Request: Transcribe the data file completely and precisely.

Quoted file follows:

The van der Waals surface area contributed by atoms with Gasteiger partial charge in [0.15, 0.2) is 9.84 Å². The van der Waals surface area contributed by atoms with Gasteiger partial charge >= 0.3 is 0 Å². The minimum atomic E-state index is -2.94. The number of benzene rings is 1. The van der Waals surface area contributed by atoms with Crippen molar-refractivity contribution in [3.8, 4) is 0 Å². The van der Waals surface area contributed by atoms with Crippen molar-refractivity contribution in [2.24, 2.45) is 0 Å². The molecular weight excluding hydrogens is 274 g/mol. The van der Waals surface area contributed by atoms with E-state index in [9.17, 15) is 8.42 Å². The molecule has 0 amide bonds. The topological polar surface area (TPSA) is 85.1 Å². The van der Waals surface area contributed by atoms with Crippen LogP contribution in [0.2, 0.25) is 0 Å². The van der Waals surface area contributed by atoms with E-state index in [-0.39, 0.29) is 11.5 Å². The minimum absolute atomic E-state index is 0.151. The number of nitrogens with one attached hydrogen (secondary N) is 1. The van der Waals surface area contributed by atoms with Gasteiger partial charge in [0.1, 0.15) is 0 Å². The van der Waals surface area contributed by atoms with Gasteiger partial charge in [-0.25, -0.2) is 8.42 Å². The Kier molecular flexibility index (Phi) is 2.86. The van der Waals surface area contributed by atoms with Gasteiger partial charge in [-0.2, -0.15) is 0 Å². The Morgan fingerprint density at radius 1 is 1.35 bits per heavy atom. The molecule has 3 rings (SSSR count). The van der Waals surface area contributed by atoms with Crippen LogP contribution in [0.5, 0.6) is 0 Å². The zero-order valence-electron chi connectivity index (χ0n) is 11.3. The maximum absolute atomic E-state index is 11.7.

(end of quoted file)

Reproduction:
The van der Waals surface area contributed by atoms with Gasteiger partial charge in [0.15, 0.2) is 9.84 Å². The van der Waals surface area contributed by atoms with Gasteiger partial charge >= 0.3 is 0 Å². The minimum atomic E-state index is -2.94. The number of benzene rings is 1. The van der Waals surface area contributed by atoms with Crippen molar-refractivity contribution in [3.8, 4) is 0 Å². The van der Waals surface area contributed by atoms with Crippen molar-refractivity contribution in [2.24, 2.45) is 0 Å². The molecular weight excluding hydrogens is 274 g/mol. The van der Waals surface area contributed by atoms with E-state index in [9.17, 15) is 8.42 Å². The molecule has 0 amide bonds. The topological polar surface area (TPSA) is 85.1 Å². The van der Waals surface area contributed by atoms with Crippen LogP contribution in [0.2, 0.25) is 0 Å². The van der Waals surface area contributed by atoms with E-state index in [-0.39, 0.29) is 11.5 Å². The minimum absolute atomic E-state index is 0.151. The number of nitrogens with one attached hydrogen (secondary N) is 1. The van der Waals surface area contributed by atoms with Gasteiger partial charge in [0.1, 0.15) is 0 Å². The van der Waals surface area contributed by atoms with Gasteiger partial charge in [-0.25, -0.2) is 8.42 Å². The Kier molecular flexibility index (Phi) is 2.86. The van der Waals surface area contributed by atoms with Gasteiger partial charge in [-0.2, -0.15) is 0 Å². The Morgan fingerprint density at radius 1 is 1.35 bits per heavy atom. The molecule has 3 rings (SSSR count). The van der Waals surface area contributed by atoms with Crippen LogP contribution in [0.5, 0.6) is 0 Å². The zero-order valence-electron chi connectivity index (χ0n) is 11.3. The maximum absolute atomic E-state index is 11.7.